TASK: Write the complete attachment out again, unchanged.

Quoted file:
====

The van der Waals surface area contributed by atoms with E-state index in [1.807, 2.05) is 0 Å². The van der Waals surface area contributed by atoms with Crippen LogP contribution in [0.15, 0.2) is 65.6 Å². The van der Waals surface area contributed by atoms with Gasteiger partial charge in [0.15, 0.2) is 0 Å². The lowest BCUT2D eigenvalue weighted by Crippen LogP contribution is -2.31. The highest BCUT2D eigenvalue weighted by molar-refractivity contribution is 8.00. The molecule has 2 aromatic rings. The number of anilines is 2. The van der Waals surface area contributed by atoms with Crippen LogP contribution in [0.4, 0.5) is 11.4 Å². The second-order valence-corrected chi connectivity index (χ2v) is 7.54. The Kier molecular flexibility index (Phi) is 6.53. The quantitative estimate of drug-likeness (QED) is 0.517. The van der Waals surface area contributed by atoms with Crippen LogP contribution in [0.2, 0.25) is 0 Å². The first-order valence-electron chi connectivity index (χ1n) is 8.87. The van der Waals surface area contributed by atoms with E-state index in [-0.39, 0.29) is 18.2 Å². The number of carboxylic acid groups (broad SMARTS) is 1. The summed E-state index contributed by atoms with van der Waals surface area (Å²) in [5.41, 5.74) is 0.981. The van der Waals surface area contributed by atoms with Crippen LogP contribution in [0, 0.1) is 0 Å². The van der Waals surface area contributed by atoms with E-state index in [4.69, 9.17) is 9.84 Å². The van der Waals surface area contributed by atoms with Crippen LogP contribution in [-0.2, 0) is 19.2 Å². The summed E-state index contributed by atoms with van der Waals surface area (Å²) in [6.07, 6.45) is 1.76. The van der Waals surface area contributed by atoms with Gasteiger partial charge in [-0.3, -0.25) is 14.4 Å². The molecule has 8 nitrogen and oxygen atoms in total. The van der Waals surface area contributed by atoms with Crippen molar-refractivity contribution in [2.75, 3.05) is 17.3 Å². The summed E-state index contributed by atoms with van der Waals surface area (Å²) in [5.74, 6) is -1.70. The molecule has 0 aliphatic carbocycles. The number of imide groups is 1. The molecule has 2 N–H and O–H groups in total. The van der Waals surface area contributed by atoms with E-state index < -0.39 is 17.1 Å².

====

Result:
The van der Waals surface area contributed by atoms with E-state index in [1.807, 2.05) is 0 Å². The van der Waals surface area contributed by atoms with Crippen LogP contribution in [0.15, 0.2) is 65.6 Å². The van der Waals surface area contributed by atoms with Gasteiger partial charge in [0.15, 0.2) is 0 Å². The lowest BCUT2D eigenvalue weighted by Crippen LogP contribution is -2.31. The highest BCUT2D eigenvalue weighted by molar-refractivity contribution is 8.00. The molecule has 2 aromatic rings. The number of anilines is 2. The van der Waals surface area contributed by atoms with Crippen LogP contribution in [0.4, 0.5) is 11.4 Å². The second-order valence-corrected chi connectivity index (χ2v) is 7.54. The Kier molecular flexibility index (Phi) is 6.53. The quantitative estimate of drug-likeness (QED) is 0.517. The van der Waals surface area contributed by atoms with Crippen LogP contribution in [0.2, 0.25) is 0 Å². The first-order valence-electron chi connectivity index (χ1n) is 8.87. The van der Waals surface area contributed by atoms with E-state index in [-0.39, 0.29) is 18.2 Å². The number of carboxylic acid groups (broad SMARTS) is 1. The summed E-state index contributed by atoms with van der Waals surface area (Å²) in [5.41, 5.74) is 0.981. The van der Waals surface area contributed by atoms with Crippen LogP contribution in [0, 0.1) is 0 Å². The van der Waals surface area contributed by atoms with E-state index in [4.69, 9.17) is 9.84 Å². The van der Waals surface area contributed by atoms with Crippen LogP contribution in [-0.2, 0) is 19.2 Å². The summed E-state index contributed by atoms with van der Waals surface area (Å²) in [6.07, 6.45) is 1.76. The van der Waals surface area contributed by atoms with Gasteiger partial charge in [-0.3, -0.25) is 14.4 Å². The molecule has 8 nitrogen and oxygen atoms in total. The van der Waals surface area contributed by atoms with Crippen molar-refractivity contribution in [2.75, 3.05) is 17.3 Å². The summed E-state index contributed by atoms with van der Waals surface area (Å²) in [5.74, 6) is -1.70. The molecule has 0 aliphatic carbocycles. The number of imide groups is 1. The molecule has 2 N–H and O–H groups in total. The van der Waals surface area contributed by atoms with E-state index < -0.39 is 17.1 Å².